Nine of the world's biggest banks (JP Morgan, State Street, UBS, Royal Bank of Scotland, Credit Suisse, BBVA and Commonwealth Bank of Australia) are working on a blockchain solution to reduce inefficiencies in asset exchange. Bitcoin currently provides the largest blockchain on which asset exchanges can be encoded via BTC transactions.
There are also reasons why bitcoin is not ideal for these banks. Bitcoin cannot currently handle more than 7 transactions per second due to a 1MB block size limit, and it is possible to flood the network with small transactions that overtaxes nodes by increasing the mempool and eating up memory. In addition, there remains the possibility that a mining pool could have enough hashing power that they could jeopardize transaction security. Banks also have specific needs which include compliance with financial regulations, and it is likely that a blockchain of their design could better suit them.
Bitcoin is an adaptive technology, and the software continues to be updated. It is likely that limits to its usefulness will be overcome in time. However, to the extent that these limits prevent banks from implementing the solutions they seek, bitcoin represents a less attractive choice. As an example, developer Jeff Garziik recently commented that Fidelity Investments has developed software that they cannot test because the needs are beyond bitcoin's current capacity.
A possible alternative solution for this group of banks would to be to create a non-decentralized blockchain of their own. One of the critiques of such private blockchains is that they would lack bitcoin's security. However, there are solutions to this problem that might be adequate for the banks' needs. One such solution would to be to use a bitcoin-like software, but to license mining. Although this type of network might not offer the same kind of security that bitcoin does, it could represent an improvement on current database-type security, and have the added benefit of future development guided by the banks.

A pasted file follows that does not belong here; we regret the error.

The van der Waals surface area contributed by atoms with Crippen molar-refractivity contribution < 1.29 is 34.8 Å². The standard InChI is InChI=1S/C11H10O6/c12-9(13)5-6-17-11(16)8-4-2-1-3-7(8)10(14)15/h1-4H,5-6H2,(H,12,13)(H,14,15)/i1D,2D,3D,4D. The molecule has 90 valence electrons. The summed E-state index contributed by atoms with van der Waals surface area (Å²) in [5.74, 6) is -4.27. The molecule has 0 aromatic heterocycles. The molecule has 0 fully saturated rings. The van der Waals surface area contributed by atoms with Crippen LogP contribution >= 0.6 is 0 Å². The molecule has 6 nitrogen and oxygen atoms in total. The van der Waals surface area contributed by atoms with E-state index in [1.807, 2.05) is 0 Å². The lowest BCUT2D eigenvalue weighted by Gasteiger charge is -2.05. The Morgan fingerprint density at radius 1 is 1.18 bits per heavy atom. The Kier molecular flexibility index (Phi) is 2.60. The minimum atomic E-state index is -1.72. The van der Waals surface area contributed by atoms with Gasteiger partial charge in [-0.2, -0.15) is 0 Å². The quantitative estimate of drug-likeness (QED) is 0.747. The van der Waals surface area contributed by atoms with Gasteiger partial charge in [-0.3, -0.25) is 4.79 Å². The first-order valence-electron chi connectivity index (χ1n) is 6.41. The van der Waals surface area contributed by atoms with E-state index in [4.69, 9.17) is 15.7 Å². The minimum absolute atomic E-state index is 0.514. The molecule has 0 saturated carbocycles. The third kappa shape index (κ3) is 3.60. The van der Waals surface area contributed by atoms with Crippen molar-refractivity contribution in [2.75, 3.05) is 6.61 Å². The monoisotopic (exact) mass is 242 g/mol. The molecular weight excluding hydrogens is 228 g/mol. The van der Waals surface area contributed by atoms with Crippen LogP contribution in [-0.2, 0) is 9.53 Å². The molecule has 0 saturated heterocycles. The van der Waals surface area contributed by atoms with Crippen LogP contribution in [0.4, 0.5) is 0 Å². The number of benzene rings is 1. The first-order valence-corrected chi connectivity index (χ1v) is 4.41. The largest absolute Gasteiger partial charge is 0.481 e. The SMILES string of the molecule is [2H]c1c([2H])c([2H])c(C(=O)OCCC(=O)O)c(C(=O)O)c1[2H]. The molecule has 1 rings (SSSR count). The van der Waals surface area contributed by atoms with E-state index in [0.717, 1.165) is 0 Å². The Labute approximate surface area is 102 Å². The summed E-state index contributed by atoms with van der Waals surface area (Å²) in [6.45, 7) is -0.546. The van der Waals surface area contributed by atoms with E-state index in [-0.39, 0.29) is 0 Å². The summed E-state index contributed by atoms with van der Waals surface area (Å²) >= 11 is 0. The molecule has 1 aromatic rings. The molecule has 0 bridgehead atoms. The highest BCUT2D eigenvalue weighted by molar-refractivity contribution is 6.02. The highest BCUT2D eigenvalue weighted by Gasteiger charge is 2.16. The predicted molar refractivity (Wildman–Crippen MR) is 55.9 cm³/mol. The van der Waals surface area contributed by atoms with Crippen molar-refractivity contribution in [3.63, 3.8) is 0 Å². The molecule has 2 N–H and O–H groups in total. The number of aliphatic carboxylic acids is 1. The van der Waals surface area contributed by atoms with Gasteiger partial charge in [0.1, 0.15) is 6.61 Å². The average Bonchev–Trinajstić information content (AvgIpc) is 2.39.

The use case that these banks are seeking, one of a secure open ledger on which to imprint asset exchanges, is not one where bitcoin has the clear advantage.
If bitcoin does not evolve to reduce friction for the use cases these financial services are interested in, it seems likely that bitcoin will not be used by them.
Given that most people are not concerned with, or properly informed about, the advantages of a cryptocurrency token secured by a truly decentralized network, and given that established payment processors will likely be more attracted to a development body which they can lobby by traditional means, it is possible that a token produced by a banking conglomerate could compete with BTC as a digital store of value and popular medium of exchange.
Currently, this is bitcoin's game to lose.